Hi Nola, Thanks for your blog – its great! I’m currently undergoing my first restoration project on an 80s Windsor Woodstock road bike. There is alot of rust on the rims, handlebars and chain cog – do you have any tips on how to remove this or do I have to get new parts? Also, what is the most effective way of re-painitng the frame in order to get a ‘smooth’ look? Any tips appreciated.
Thanks again! Arun
I’m glad you like the blog. I am not familiar with Windsor bicycles. It sounds like you have steel and/or chrome wheels and handlebars. If the chrome is really bad, and not just a bit pitted, then when you try to clean it, the chrome will just come off. In that case you would want to replace the bars and possibly the wheels. If the bike is not a rare bike you might be happier upgrading the wheelset to an alloy set which will be lighter weight and will not rust. Upgrading the wheelset may also give you more options for gearing choices. As far as painting goes, I generally do not believe in repainting frames for the rarer bikes, but if you are doing an upgrade, then re-painting is fine. I definitely recommend using an experienced frame painter. Good luck with your project!
Hi Arun. If the rust is not too bad (little spots) then either cif cleaner with an old sponge works well, or I prefer aluminium foil with a bit if water. It creates a black paste (aluminium oxide) whoch removes rust without scratching the chrome. Use rubber gloves otherwise it’s hard to get off your skin. For worse rust you might consider fine steel wool and some wd40 lubricant to reduce the worst of it, then proceed with the alu foil. Course steel wool will scratch the chrome.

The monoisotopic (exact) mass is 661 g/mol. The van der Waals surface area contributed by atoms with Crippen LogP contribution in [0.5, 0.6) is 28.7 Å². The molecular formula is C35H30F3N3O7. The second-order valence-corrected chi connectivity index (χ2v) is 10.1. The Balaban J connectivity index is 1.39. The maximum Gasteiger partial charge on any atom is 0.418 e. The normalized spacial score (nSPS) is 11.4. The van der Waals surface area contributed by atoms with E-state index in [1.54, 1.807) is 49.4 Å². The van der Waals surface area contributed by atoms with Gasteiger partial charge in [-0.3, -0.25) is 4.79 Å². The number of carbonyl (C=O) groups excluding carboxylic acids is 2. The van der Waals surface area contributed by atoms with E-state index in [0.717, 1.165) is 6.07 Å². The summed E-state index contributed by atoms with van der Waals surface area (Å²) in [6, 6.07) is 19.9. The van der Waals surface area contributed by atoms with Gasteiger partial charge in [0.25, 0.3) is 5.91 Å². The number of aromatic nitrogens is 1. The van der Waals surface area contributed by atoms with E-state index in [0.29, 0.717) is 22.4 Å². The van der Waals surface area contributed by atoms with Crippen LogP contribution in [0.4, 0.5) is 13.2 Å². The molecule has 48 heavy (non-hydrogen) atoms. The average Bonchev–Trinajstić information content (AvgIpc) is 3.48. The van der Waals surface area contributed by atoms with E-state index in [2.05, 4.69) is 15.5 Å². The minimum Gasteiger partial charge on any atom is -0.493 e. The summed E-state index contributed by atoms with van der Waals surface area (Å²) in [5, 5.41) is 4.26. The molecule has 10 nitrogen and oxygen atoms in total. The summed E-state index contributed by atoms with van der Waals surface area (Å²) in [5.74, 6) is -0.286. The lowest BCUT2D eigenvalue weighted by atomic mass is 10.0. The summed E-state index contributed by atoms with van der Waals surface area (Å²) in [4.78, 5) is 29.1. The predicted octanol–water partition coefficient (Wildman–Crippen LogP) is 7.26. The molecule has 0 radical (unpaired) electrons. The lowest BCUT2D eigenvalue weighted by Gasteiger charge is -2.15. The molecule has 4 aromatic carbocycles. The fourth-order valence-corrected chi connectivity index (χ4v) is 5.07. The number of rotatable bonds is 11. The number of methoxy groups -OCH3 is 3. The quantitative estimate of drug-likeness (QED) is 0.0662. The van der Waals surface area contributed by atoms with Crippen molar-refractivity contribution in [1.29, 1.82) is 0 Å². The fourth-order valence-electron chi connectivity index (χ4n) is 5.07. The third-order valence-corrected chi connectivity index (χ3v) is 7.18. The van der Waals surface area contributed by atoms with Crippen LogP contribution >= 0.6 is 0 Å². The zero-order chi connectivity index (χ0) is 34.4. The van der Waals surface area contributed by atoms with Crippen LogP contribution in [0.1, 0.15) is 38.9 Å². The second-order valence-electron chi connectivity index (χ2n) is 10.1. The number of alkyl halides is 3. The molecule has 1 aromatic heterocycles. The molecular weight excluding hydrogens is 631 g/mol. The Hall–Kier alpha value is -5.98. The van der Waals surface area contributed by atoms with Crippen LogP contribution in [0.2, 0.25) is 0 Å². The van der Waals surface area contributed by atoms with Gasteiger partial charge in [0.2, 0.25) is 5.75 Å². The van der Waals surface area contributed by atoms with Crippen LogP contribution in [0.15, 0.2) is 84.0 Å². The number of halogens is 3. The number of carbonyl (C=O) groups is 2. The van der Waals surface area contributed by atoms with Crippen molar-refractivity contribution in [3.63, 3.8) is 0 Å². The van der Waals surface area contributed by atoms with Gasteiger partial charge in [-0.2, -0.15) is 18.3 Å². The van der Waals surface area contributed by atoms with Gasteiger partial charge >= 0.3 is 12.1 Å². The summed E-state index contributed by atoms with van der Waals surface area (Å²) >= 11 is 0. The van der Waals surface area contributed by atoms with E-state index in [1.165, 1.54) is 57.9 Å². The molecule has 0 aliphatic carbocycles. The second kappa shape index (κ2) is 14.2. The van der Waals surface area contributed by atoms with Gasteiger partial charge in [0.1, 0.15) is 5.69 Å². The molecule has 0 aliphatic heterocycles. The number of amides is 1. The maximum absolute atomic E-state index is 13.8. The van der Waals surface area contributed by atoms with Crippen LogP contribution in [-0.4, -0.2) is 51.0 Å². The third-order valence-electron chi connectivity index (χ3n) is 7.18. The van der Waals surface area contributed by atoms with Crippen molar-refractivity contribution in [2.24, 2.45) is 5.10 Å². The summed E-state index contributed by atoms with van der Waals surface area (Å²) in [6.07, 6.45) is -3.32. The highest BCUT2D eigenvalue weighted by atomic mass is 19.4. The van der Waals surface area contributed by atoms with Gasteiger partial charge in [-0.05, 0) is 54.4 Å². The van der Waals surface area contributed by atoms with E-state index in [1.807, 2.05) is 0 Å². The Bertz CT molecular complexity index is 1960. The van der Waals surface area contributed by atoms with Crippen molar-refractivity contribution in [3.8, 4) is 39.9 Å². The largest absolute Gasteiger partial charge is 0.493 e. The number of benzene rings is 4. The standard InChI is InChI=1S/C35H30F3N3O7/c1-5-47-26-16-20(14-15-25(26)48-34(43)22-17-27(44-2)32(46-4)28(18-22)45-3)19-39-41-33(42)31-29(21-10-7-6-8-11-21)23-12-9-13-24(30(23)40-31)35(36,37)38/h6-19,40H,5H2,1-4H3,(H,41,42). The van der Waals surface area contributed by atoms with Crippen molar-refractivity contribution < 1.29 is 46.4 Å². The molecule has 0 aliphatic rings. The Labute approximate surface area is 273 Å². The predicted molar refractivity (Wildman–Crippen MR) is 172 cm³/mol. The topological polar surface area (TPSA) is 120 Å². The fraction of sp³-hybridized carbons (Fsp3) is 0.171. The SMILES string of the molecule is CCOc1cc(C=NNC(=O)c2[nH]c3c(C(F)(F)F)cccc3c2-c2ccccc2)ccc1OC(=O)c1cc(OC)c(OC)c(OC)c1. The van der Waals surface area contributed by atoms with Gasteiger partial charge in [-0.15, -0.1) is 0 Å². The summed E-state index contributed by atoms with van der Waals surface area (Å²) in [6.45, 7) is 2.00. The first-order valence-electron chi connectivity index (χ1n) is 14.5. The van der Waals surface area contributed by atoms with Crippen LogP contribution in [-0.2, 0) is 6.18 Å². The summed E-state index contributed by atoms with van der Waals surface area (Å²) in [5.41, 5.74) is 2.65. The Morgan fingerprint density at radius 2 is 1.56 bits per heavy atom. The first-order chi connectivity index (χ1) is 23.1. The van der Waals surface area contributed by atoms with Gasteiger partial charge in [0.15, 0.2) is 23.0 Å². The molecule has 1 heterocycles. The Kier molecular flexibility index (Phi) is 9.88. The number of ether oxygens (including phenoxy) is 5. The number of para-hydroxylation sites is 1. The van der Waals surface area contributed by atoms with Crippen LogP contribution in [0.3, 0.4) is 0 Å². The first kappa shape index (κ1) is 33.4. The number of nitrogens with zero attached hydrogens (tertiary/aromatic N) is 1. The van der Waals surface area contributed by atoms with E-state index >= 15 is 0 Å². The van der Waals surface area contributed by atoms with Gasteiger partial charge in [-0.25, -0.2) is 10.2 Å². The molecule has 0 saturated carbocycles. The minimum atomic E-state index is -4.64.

Great suggestions, Alex! Also I have added a Queries page to my site to help answer these kinds of questions.
Thanks to you both Nola and Alex! Most helpful. I’m going with steel wool and wd4o but its tough to get a nice finish. Would either of you recommend a light coat of chrome/metal paint for the wheels/bars?
Hi – you could re-chrome the bars but I would hesitate to do that on the rims. Remember – a little bit of rust on the rims helps to improve braking! Seriously, though, it really is okay to have some rust left but you want to stop the rusting process from continuing.